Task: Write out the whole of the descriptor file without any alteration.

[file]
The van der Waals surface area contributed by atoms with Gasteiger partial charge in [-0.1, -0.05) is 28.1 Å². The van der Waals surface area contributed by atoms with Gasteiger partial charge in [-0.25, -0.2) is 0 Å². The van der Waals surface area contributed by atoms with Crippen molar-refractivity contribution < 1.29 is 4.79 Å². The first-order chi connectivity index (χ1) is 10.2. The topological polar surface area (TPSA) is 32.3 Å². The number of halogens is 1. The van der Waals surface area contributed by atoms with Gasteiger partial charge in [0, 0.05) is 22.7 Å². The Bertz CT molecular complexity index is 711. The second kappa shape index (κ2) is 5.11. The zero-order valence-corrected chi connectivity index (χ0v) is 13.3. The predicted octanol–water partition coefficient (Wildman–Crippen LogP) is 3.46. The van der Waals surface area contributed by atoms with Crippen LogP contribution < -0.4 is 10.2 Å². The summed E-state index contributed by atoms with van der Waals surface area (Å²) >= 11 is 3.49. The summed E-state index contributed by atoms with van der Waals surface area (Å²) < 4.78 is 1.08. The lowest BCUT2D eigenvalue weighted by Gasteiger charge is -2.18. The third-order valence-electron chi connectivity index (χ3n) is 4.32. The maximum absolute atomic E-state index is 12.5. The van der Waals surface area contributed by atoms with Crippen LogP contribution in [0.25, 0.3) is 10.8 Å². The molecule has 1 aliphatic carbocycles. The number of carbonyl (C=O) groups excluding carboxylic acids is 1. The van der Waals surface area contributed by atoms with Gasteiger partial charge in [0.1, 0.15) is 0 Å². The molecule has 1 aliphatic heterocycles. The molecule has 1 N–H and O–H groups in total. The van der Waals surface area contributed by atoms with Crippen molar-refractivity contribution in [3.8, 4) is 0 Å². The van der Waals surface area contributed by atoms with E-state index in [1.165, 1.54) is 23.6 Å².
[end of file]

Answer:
The van der Waals surface area contributed by atoms with Gasteiger partial charge in [-0.1, -0.05) is 28.1 Å². The van der Waals surface area contributed by atoms with Gasteiger partial charge in [-0.25, -0.2) is 0 Å². The van der Waals surface area contributed by atoms with Crippen molar-refractivity contribution < 1.29 is 4.79 Å². The first-order chi connectivity index (χ1) is 10.2. The topological polar surface area (TPSA) is 32.3 Å². The number of halogens is 1. The van der Waals surface area contributed by atoms with Gasteiger partial charge in [0, 0.05) is 22.7 Å². The Bertz CT molecular complexity index is 711. The second kappa shape index (κ2) is 5.11. The zero-order valence-corrected chi connectivity index (χ0v) is 13.3. The predicted octanol–water partition coefficient (Wildman–Crippen LogP) is 3.46. The van der Waals surface area contributed by atoms with Crippen LogP contribution < -0.4 is 10.2 Å². The summed E-state index contributed by atoms with van der Waals surface area (Å²) >= 11 is 3.49. The summed E-state index contributed by atoms with van der Waals surface area (Å²) < 4.78 is 1.08. The lowest BCUT2D eigenvalue weighted by Gasteiger charge is -2.18. The third-order valence-electron chi connectivity index (χ3n) is 4.32. The maximum absolute atomic E-state index is 12.5. The van der Waals surface area contributed by atoms with Crippen LogP contribution in [0.25, 0.3) is 10.8 Å². The molecule has 1 aliphatic carbocycles. The number of carbonyl (C=O) groups excluding carboxylic acids is 1. The van der Waals surface area contributed by atoms with Gasteiger partial charge in [0.1, 0.15) is 0 Å². The molecule has 1 aliphatic heterocycles. The molecule has 1 N–H and O–H groups in total. The van der Waals surface area contributed by atoms with Crippen molar-refractivity contribution in [3.8, 4) is 0 Å². The van der Waals surface area contributed by atoms with E-state index in [1.165, 1.54) is 23.6 Å².